This blanket was designed by Wendy Ponca, a gifted designer and artist who has designed several blankets for Pendleton over the years. It is part of the Weavers Series, which celebrates the artistry of contemporary weavers by incorporating their one-of-a-kind designs into Pendleton blanket designs.

MorningCradleboardF&B

Morning Cradleboard legend:

This child-sized blanket uses a pattern inspired by finger-woven straps used to secure a baby in a traditional Osage cradleboard. Ponca often creates designs that are tactical by intent, offering Nature’s protection. In Osage, the cradleboard is called o-olo-psha, or “follow-trail-of-animals.” The cradleboard was the beginning of the Road of Life as followed by animals to water and food. People take this same path, beginning life as completely dependent, and working step-by-step to self-sufficiency. As the cradleboard protects the baby, this blanket surrounds a child with warmth and safety on the path to growing up.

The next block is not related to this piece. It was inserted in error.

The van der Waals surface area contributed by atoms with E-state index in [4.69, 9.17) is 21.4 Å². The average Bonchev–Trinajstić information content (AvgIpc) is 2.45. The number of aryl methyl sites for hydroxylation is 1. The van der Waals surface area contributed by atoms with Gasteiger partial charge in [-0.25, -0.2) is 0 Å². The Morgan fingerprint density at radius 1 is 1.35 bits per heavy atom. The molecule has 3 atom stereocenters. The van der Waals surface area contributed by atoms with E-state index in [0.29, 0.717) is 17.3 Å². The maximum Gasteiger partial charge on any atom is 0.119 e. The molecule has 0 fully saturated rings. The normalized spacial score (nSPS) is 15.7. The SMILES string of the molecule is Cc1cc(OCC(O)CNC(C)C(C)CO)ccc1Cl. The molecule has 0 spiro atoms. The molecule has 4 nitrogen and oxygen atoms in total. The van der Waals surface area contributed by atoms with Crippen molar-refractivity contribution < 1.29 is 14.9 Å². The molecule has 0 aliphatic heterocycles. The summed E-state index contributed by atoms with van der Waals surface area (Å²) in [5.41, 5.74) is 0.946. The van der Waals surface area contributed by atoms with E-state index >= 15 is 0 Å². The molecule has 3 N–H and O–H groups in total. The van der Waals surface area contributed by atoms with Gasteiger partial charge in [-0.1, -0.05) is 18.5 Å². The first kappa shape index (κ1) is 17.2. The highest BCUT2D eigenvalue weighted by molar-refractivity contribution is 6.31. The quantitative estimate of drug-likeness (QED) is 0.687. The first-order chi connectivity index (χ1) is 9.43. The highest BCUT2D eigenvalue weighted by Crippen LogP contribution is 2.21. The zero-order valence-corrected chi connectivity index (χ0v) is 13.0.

Big Medicine

Like the Butterfly blanket above, this blanket began its Pendleton history as a robe-sized blanket. The original Big Medicine blanket was a limited-edition custom run, and each blanket contained hair from a rare white buffalo named…Big Medicine. We wove more of the original coloration using only wool, in both the green version and this new re-color with a charcoal ground.

BiGMedicineF&B

Big Medicine legend:

The rare white bison occurs only once in every 10 million births. In 1933, a white buffalo was born in the wild on Flathead tribal lands. He was named “Big Medicine” to reflect his sacred power. Many Native American tribes consider the return of the white buffalo as the fulfillment of an ancient prophecy. Tradition spoke of the coming of a herd of white buffalo. The seven bison on this blanket represent the seven directions: North, South, East, West, Above, Below, and Within. Together, they symbolize wholeness for mankind and the earth. Prayer pipes signify mankind’s communication with the Creator. In the center of the blanket, four hands join within the Circle of Life, representing the joining together of the diverse people of the world and a new beginning. 

See the full-sized versions of this blanket here: Big Medicine

See all our child-sized blankets here: For Crib and Child Pendleton Blankets